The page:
Wednesday, June 1, 2011

Glass x 2 / Michael McDonagh

We like to think that concert music is something other than sound we hear with others in a room. Of course it is, but music is a physical fact we encounter first hand and try to wrap our minds around later, and the large and attentive audience at Philip Glass's San Francisco Performances program of his solo piano works seemed to know the difference when they gave him a warm welcome even before he'd played a note at his from memorized 8o-minute intermissionless recital at YBCA's Novellus Theater on April 30. Real affection like that for a composer, especially a controversial and popular one like Glass, is rare, and that's just for starters.

Glass has never been a virtuoso pianist -- he once quipped that he writes the hard keyboard parts for his ensemble's music director Michael Riesman -- but he's a thoroughly engaging and utterly sincere one. He began with Six Etudes – # 1, # 2, # 3, # 6 , # 9, #10 -- from his first book of Ten (1994-99), which are deeply personal, listener friendly yet demanding for the player who has to keep a steady pulse while executing Glass's often rapid and rapidly shifting figures in sometimes irregular metres. His approach here was miles away from his 2002 recording of the set for on a Baldwin grand, which he played here on a Hamburg Steinway Model D, with its typically brilliant, hard Germanic sound. Glass has composed a lot since that CD, and the differences in how he hears now were everywhere apparent. # 1, with its fanfare-like opening which reappears in different contexts, sounded more dramatic, but not as smooth, the driving figures of unequal lengths in # 3, looser, almost improvisatory. But the real news here was how the composer's sudden attacks and releases, and frequent yet tasteful rubato -- ritenuti and diminuendi -- made these pieces in the moment fresh. And his pedalling exploited the massing overtones in a logical but non-systematic way, each sound adding sound to sound like rising floors in a house with interconnecting rooms. The pull backs in tempo in #2 like emotion refracted; the low hammered figures in # 10 like the insistent drone of an Indian harmonium, the ascending melismatic one an integral decoration in a complete structure. Glass's Etudes extend the classical tradition of Chopin and Debussy's sets in an entirely individual way, though unlike Debussy he gives no clues to what they're about.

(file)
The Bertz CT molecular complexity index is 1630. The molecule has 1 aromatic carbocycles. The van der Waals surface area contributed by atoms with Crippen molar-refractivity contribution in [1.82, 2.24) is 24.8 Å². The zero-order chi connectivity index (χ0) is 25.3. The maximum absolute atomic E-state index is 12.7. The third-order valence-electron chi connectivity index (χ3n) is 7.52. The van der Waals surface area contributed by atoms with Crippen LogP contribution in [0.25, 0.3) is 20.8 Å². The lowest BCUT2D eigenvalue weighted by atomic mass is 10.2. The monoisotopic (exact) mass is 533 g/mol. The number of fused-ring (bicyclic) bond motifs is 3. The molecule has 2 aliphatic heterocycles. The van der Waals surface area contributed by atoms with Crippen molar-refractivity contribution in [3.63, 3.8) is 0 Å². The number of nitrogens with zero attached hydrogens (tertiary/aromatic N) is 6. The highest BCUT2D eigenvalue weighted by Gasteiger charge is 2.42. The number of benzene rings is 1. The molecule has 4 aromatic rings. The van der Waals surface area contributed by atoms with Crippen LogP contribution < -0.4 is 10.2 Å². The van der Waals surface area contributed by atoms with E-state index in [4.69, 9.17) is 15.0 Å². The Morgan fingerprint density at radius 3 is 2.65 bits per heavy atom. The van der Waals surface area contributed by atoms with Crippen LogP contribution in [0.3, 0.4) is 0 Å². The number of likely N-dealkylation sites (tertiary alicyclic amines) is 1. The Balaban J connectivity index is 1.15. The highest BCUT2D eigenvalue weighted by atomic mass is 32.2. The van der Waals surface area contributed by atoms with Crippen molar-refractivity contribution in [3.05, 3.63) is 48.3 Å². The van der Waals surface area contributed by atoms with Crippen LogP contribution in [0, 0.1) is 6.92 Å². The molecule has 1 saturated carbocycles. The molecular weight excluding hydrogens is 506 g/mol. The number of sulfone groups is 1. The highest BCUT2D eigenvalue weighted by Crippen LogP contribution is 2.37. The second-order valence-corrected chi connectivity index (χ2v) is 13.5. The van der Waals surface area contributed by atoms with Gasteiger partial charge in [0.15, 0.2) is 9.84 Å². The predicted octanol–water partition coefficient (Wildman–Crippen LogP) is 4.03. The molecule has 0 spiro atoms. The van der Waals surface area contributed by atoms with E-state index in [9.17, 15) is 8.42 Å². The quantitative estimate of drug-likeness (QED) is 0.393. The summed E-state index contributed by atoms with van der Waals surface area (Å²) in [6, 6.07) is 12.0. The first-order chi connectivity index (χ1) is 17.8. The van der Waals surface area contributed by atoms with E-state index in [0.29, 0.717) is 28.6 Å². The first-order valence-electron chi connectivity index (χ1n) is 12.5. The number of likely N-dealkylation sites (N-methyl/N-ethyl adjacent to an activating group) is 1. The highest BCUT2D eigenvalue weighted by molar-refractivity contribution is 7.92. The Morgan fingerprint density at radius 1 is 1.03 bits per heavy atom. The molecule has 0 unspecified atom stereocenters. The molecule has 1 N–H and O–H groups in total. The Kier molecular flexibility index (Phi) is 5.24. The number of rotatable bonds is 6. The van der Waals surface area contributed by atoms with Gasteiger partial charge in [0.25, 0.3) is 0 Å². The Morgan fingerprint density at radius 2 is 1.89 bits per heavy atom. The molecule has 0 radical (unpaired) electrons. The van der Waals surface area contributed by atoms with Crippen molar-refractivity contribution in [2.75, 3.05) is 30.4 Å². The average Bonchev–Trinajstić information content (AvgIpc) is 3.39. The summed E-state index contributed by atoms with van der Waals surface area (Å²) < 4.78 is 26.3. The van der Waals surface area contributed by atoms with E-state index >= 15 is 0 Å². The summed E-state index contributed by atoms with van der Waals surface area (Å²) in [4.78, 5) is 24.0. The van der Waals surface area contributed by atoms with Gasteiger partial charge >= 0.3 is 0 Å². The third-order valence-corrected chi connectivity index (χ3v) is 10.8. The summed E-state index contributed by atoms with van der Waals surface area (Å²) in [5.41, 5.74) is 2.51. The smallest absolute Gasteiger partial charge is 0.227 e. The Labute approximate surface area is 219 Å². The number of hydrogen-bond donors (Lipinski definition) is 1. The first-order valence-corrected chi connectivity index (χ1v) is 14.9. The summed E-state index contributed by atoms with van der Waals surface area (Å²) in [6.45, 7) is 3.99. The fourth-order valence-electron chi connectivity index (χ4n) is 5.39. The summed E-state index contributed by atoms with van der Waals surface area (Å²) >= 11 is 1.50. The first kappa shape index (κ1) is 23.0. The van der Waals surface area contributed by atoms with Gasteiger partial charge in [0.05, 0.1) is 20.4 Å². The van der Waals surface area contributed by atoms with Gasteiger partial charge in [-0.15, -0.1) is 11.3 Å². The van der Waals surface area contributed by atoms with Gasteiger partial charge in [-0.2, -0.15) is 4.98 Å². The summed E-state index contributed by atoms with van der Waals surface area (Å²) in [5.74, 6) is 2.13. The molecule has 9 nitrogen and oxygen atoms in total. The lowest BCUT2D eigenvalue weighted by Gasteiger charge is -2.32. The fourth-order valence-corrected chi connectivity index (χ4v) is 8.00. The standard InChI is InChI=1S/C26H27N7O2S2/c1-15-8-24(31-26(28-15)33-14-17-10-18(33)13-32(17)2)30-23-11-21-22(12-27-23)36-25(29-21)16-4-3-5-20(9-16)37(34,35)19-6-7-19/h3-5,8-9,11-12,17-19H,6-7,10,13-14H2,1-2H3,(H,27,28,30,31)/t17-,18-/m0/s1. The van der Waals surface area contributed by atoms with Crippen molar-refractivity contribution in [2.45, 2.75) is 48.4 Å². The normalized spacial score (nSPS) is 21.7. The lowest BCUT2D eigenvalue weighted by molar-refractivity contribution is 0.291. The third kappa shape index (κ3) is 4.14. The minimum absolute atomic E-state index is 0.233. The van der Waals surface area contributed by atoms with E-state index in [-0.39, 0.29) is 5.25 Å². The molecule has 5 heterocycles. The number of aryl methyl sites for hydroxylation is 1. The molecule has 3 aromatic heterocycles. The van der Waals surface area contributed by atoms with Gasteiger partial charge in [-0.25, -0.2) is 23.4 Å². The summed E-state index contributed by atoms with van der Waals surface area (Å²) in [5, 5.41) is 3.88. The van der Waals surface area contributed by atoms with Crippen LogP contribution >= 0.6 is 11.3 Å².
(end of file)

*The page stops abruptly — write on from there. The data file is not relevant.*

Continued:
The other pieces here were just as unique. The 1980 series of alternately lyric/static and active/dramatic variations, Third Series Part IV, which Lucinda Childs renamed and choreographed as Mad Rush -- its opening figuration suggests Schubert's song Du bist die Ruh -- were less exploratory than the Etudes, but very affecting, especially in the soft slow parts. It's as much of a stand alone piece as Glass's 1989 Metamorphosis #1-# 5 series which he made from 2 separate scores -- one for for Errol Morris's documentary The Thin Blue Line, and one for two concurrent Dutch and Brazilian theatre versions by different directors of Kafka's story Metamorphosis (Die Verwandlung) -- we heard #2-#4 -- which encapsulate the isolation of its "hero" Gregor Samsa, who awakens one morning and finds himself turned into a giant cockroach. Its fragile bell-like themes and suspended harmonies, which Glass played with great sensitivity, are a perfect transformation of Samsa's spiritual state into sound, and deeply touching, too.

Dreaming Awake (2006), which Glass wrote and recorded as a limited edition, with a facsimile of his manuscript score, benefit for his Tibetan spiritual teacher Gelek Rinpoche's Ann Arbor, Michigan, retreat center Jewel Heart, is a rapidly changing lyric piece whose warm fluid harmonies draw on the discoveries the composer made in his award-winning score for Stephen Daldry's 2002 film The Hours, which suggest the here and gone feeling of the heart's many facets with consummate grace.